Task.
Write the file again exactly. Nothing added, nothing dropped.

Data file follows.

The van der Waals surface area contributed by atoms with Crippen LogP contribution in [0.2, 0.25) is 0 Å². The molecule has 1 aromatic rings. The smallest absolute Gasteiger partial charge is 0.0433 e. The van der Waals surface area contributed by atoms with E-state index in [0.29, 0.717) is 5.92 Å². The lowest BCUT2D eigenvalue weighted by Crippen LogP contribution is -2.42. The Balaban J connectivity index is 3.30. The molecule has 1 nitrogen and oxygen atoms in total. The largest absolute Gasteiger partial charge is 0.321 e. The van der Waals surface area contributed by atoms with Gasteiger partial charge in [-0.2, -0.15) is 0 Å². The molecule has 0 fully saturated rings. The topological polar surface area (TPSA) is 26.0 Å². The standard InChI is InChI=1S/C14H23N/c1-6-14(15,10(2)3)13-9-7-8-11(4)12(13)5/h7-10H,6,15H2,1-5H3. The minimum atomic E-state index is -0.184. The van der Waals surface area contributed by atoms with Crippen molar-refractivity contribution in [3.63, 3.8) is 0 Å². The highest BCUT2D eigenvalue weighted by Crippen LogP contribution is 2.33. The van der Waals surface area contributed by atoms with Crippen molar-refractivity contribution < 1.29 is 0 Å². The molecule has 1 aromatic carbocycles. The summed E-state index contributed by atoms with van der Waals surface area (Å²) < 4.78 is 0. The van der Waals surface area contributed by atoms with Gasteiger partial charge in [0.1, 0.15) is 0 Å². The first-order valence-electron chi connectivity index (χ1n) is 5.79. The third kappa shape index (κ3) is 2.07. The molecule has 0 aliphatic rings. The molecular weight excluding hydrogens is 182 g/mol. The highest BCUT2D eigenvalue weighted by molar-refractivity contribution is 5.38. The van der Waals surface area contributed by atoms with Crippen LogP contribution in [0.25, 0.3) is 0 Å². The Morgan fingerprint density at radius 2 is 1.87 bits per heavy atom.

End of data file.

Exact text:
The van der Waals surface area contributed by atoms with Crippen LogP contribution in [0.2, 0.25) is 0 Å². The molecule has 1 aromatic rings. The smallest absolute Gasteiger partial charge is 0.0433 e. The van der Waals surface area contributed by atoms with E-state index in [0.29, 0.717) is 5.92 Å². The lowest BCUT2D eigenvalue weighted by Crippen LogP contribution is -2.42. The Balaban J connectivity index is 3.30. The molecule has 1 nitrogen and oxygen atoms in total. The largest absolute Gasteiger partial charge is 0.321 e. The van der Waals surface area contributed by atoms with Gasteiger partial charge in [-0.2, -0.15) is 0 Å². The molecule has 0 fully saturated rings. The topological polar surface area (TPSA) is 26.0 Å². The standard InChI is InChI=1S/C14H23N/c1-6-14(15,10(2)3)13-9-7-8-11(4)12(13)5/h7-10H,6,15H2,1-5H3. The minimum atomic E-state index is -0.184. The van der Waals surface area contributed by atoms with Crippen molar-refractivity contribution in [3.63, 3.8) is 0 Å². The highest BCUT2D eigenvalue weighted by Crippen LogP contribution is 2.33. The van der Waals surface area contributed by atoms with Crippen molar-refractivity contribution < 1.29 is 0 Å². The molecule has 1 aromatic carbocycles. The summed E-state index contributed by atoms with van der Waals surface area (Å²) < 4.78 is 0. The van der Waals surface area contributed by atoms with Gasteiger partial charge in [0.1, 0.15) is 0 Å². The first-order valence-electron chi connectivity index (χ1n) is 5.79. The third kappa shape index (κ3) is 2.07. The molecule has 0 aliphatic rings. The molecular weight excluding hydrogens is 182 g/mol. The highest BCUT2D eigenvalue weighted by molar-refractivity contribution is 5.38. The van der Waals surface area contributed by atoms with Crippen LogP contribution in [0.25, 0.3) is 0 Å². The Morgan fingerprint density at radius 2 is 1.87 bits per heavy atom.